Botanical Name: Lomatium dissectum
This herb is considered a highly effective antimicrobial with a variety of uses. The key is proper identification so as not to confuse it with other similar plants of the same family or the very poisonous hemlock parsley, which is a similar looking plant in the same family of plants. Some species are edible, this variety is famous for treating a wide variety of lung infections including pneumonia and influenza.
Below is an overview of Lomatium, combining and interpreting the best of Western Science, Traditional Chinese Medicine (TCM), Shamanism, Folklore and more. Gain a balanced and thorough understanding of the healing properties of Lomatium.
Western Name: Lomatium
Also Known As: Biscuit Root, Indian Carrot
Organs/Systems: Lung, Throat, Sinus, Immunity
Key Western Actions & Medicinal Uses: Antibacterial, Antiviral, Tonic to mucous membrane, Anti-sepetic. Significant Diaphoretic and some Diuretic ability. Both a Stimulating and Sedating Expectorant.
Pin Yin: Lomatium
Also Known As: N/A
Meridians: Lung, Spleen
Key TCM Actions & Medicinal Uses: Clears Heat and Dampness/Tonifies the Lung/ Sedates Cough/Soothes the Lung: colds, flu, promotes sweating, soothes throat and eases cough, bronchitis, pneumonia, influenza, stuffy nose. Clears Skin: for hot skin rashes, cuts, and sores.
Parts Most Frequently Used: Root
Flavors/Temps: Slight Sweet, Slightly Cooling, Neutral
Caution: Some plants in the Apiaceae family are poisonous. Be sure about identification.
History/Folklore: Lomatium dissectum is the species most used for its medicinal properties. None of the other species of lomatiums are as universally considered a medicinal herb as is the varietal. It is quickly becoming extinct in the wild due to wildfires, grazing and over harvesting. The species L. cous, L, geyeri, L. macrocarpum are often called “Biscuit Root” as they have starchy edible roots long used by Native American Indians as a food.
Lomatium typically grows in dry, rocky, often steep habitats, while the other similar hybrids and hemlock parsley prefer moist, deep soils in order to survive. So if the plant is growing in moist soil leave it alone as it is likely highly poisonous! If the soil is dry and void of most organic soil qualities then it is more likely to be Lomatium.
Four year old plants can have roots that are up to 1 foot long and are still a long way from being harvestable for the preferred roots that will grow to be as large as 3-6 inches around and up to 2 feet long. Older roots can frequently weigh up to 2-6 lbs. Lomatium is considered a rare species of the parsley family.
The plant’s large taproot and kinship with the common carrot gave it its name of “Indian carrot.” It is gathered in the late Fall, with November especially considered to be the proper month for harvesting.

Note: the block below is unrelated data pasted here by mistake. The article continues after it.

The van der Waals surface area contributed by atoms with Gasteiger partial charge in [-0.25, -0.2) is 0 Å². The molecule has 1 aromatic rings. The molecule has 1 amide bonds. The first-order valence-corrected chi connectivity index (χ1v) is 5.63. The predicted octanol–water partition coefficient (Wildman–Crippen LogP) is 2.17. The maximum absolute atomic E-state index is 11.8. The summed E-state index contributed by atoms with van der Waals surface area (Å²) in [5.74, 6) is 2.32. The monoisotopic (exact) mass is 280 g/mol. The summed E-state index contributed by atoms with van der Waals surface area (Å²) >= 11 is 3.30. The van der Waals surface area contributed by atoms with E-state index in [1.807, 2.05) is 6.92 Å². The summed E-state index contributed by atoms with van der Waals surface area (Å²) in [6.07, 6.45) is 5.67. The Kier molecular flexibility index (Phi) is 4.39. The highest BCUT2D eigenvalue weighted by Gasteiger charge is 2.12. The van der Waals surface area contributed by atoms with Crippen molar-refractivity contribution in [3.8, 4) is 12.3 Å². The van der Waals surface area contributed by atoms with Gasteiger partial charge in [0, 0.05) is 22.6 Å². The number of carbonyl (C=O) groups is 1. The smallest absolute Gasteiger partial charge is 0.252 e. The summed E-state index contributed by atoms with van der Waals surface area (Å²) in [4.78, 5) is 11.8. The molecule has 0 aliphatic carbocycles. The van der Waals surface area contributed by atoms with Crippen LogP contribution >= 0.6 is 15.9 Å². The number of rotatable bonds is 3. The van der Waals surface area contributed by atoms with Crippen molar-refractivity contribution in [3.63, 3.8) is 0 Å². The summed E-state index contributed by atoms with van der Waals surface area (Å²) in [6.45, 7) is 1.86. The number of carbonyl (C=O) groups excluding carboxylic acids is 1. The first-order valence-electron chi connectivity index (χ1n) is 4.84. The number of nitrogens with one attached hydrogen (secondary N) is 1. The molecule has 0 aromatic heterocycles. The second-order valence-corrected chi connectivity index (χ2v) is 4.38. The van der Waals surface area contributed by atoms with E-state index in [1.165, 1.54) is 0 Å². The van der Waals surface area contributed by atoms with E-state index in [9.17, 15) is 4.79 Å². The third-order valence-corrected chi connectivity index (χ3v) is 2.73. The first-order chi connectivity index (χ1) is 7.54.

A pound of the root is considered to be a proper dose for treating a case of fever for three days, such as is common with influenza or in cases of pulmonary disease.
In large doses it is a laxative, in extreme does it is emetic. It is both a stimulating and a sedating expectorant, so it can be used for either purpose.
Lomatium can be used externally as wash for smallpox, skin rashes and cuts and sores.
Traditional Native Americans used the starchy edible root as a dietary staple. It was eaten cooked, dried or ground into flour for cakes that could be stored and eaten later. It was used so successfully as a medicine by the Washoe Indians during the influenza epidemic that hit their area in 1918 that it became noticed by the western medical community. Unlike other patients receiving other kinds of treatments, the Native American Indians using lomatium recovered from the influenza while others did not. The plant was one of the most important herbs for the Native Americans of the Pacific Northwest.
It is said to have the biting odor of balsamic resins. So far, transplanting the root has not been successful. Lomatium is considered a rare species of the parsley family. Due to grazing, wildfires and over harvesting it is becoming an endangered plant as it is mainly a wild-crafted herb. Please harvest with care and respect, being sure to leave plenty of living plants untouched for future generations.
The plant’s volatile oil is one of its principal therapeutic agents and can be lost in making decoctions, so some prefer to prepare it as a powder.
Lomatium is not native to China and is therefore not considered a Traditional Chinese Medicinal herb. Modern TCM herbal practitioners however, are happy to incorporate it into their selections of top herbs used for treating infectious lung conditions.
Glucosides, resembles a Balsam as it contains an Oleogumresin and an Acid because of its Alkaloids and Gulcosides. The Volatile oil is one of its principal therapeutic agents and is lost in making decoctions.
Tastes Like Celery
Tastes a bit like celery, parsnip or stale biscuits.
NOT Hemlock Parsley
Lomatium is very similar looking to its highly poisonous cousin, “hemlock parsley.” Proper identification is key.
Lomatium is regarded today as a strong antimicrobial, expectorant and antiviral medicine.
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